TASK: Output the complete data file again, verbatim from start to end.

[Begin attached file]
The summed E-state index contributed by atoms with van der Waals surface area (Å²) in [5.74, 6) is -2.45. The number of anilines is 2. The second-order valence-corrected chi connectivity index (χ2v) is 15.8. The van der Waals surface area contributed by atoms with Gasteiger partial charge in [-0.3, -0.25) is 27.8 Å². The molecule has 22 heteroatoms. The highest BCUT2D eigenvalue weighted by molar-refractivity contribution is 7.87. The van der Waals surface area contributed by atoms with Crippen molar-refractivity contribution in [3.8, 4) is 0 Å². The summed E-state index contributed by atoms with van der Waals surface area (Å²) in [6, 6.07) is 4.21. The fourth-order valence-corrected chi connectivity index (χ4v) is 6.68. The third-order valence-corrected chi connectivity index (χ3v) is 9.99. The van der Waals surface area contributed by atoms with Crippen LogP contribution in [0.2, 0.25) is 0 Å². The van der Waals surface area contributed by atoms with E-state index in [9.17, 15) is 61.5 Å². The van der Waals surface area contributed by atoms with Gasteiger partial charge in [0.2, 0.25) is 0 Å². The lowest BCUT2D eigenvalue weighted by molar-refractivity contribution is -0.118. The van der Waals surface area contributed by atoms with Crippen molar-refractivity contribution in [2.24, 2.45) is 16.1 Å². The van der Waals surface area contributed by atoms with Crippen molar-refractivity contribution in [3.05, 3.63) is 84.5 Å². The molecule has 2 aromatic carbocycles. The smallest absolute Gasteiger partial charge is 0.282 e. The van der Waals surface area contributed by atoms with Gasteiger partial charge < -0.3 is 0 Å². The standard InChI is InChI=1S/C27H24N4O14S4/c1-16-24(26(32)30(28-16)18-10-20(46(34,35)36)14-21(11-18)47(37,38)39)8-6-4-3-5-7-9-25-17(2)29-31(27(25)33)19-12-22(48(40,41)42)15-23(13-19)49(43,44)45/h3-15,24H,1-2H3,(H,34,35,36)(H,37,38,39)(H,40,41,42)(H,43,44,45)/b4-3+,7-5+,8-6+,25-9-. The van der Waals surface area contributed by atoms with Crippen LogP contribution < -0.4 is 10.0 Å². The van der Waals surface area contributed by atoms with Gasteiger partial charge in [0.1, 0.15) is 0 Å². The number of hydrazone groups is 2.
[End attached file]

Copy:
The summed E-state index contributed by atoms with van der Waals surface area (Å²) in [5.74, 6) is -2.45. The number of anilines is 2. The second-order valence-corrected chi connectivity index (χ2v) is 15.8. The van der Waals surface area contributed by atoms with Gasteiger partial charge in [-0.3, -0.25) is 27.8 Å². The molecule has 22 heteroatoms. The highest BCUT2D eigenvalue weighted by molar-refractivity contribution is 7.87. The van der Waals surface area contributed by atoms with Crippen molar-refractivity contribution in [3.8, 4) is 0 Å². The summed E-state index contributed by atoms with van der Waals surface area (Å²) in [6, 6.07) is 4.21. The fourth-order valence-corrected chi connectivity index (χ4v) is 6.68. The third-order valence-corrected chi connectivity index (χ3v) is 9.99. The van der Waals surface area contributed by atoms with Crippen LogP contribution in [0.2, 0.25) is 0 Å². The van der Waals surface area contributed by atoms with E-state index in [9.17, 15) is 61.5 Å². The van der Waals surface area contributed by atoms with Gasteiger partial charge in [0.2, 0.25) is 0 Å². The lowest BCUT2D eigenvalue weighted by molar-refractivity contribution is -0.118. The van der Waals surface area contributed by atoms with Crippen molar-refractivity contribution in [2.24, 2.45) is 16.1 Å². The van der Waals surface area contributed by atoms with Crippen molar-refractivity contribution in [3.05, 3.63) is 84.5 Å². The molecule has 2 aromatic carbocycles. The smallest absolute Gasteiger partial charge is 0.282 e. The van der Waals surface area contributed by atoms with Gasteiger partial charge < -0.3 is 0 Å². The standard InChI is InChI=1S/C27H24N4O14S4/c1-16-24(26(32)30(28-16)18-10-20(46(34,35)36)14-21(11-18)47(37,38)39)8-6-4-3-5-7-9-25-17(2)29-31(27(25)33)19-12-22(48(40,41)42)15-23(13-19)49(43,44)45/h3-15,24H,1-2H3,(H,34,35,36)(H,37,38,39)(H,40,41,42)(H,43,44,45)/b4-3+,7-5+,8-6+,25-9-. The van der Waals surface area contributed by atoms with Crippen LogP contribution < -0.4 is 10.0 Å². The van der Waals surface area contributed by atoms with Gasteiger partial charge in [0.1, 0.15) is 0 Å². The number of hydrazone groups is 2.